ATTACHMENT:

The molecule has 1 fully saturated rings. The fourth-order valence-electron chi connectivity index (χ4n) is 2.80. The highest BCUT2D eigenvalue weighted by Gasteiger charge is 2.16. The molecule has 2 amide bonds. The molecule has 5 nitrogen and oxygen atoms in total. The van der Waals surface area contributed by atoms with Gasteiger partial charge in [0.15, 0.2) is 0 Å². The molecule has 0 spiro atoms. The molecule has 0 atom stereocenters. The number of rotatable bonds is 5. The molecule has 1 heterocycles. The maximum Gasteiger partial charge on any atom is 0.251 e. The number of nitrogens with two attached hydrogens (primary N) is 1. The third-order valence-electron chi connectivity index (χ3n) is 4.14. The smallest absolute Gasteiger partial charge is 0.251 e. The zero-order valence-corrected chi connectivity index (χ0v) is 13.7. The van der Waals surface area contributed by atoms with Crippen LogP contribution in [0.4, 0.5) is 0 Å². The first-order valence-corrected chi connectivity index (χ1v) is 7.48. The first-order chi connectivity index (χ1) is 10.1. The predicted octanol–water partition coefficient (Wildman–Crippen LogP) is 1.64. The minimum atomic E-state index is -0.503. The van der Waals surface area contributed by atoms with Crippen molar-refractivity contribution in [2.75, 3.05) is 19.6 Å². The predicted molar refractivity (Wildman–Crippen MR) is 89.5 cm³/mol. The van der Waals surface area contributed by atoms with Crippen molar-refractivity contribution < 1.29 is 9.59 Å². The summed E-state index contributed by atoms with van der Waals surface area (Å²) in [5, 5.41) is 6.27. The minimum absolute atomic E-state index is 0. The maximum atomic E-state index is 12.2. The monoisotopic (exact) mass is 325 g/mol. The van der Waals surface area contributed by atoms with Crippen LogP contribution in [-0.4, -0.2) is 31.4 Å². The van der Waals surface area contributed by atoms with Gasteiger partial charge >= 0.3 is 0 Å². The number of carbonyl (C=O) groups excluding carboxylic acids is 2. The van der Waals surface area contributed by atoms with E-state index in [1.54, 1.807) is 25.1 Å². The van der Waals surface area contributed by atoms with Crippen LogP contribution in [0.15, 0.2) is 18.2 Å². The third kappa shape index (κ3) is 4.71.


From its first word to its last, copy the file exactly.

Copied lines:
The molecule has 1 fully saturated rings. The fourth-order valence-electron chi connectivity index (χ4n) is 2.80. The highest BCUT2D eigenvalue weighted by Gasteiger charge is 2.16. The molecule has 2 amide bonds. The molecule has 5 nitrogen and oxygen atoms in total. The van der Waals surface area contributed by atoms with Gasteiger partial charge in [0.15, 0.2) is 0 Å². The molecule has 0 spiro atoms. The molecule has 0 atom stereocenters. The number of rotatable bonds is 5. The molecule has 1 heterocycles. The maximum Gasteiger partial charge on any atom is 0.251 e. The number of nitrogens with two attached hydrogens (primary N) is 1. The third-order valence-electron chi connectivity index (χ3n) is 4.14. The smallest absolute Gasteiger partial charge is 0.251 e. The zero-order valence-corrected chi connectivity index (χ0v) is 13.7. The van der Waals surface area contributed by atoms with Crippen LogP contribution in [0.4, 0.5) is 0 Å². The first-order valence-corrected chi connectivity index (χ1v) is 7.48. The first-order chi connectivity index (χ1) is 10.1. The predicted octanol–water partition coefficient (Wildman–Crippen LogP) is 1.64. The minimum atomic E-state index is -0.503. The van der Waals surface area contributed by atoms with Crippen molar-refractivity contribution in [2.75, 3.05) is 19.6 Å². The predicted molar refractivity (Wildman–Crippen MR) is 89.5 cm³/mol. The van der Waals surface area contributed by atoms with Crippen molar-refractivity contribution < 1.29 is 9.59 Å². The summed E-state index contributed by atoms with van der Waals surface area (Å²) in [5, 5.41) is 6.27. The minimum absolute atomic E-state index is 0. The maximum atomic E-state index is 12.2. The monoisotopic (exact) mass is 325 g/mol. The van der Waals surface area contributed by atoms with Crippen LogP contribution in [-0.4, -0.2) is 31.4 Å². The van der Waals surface area contributed by atoms with Gasteiger partial charge >= 0.3 is 0 Å². The number of carbonyl (C=O) groups excluding carboxylic acids is 2. The van der Waals surface area contributed by atoms with E-state index in [1.54, 1.807) is 25.1 Å². The van der Waals surface area contributed by atoms with Crippen LogP contribution in [0.15, 0.2) is 18.2 Å². The third kappa shape index (κ3) is 4.71.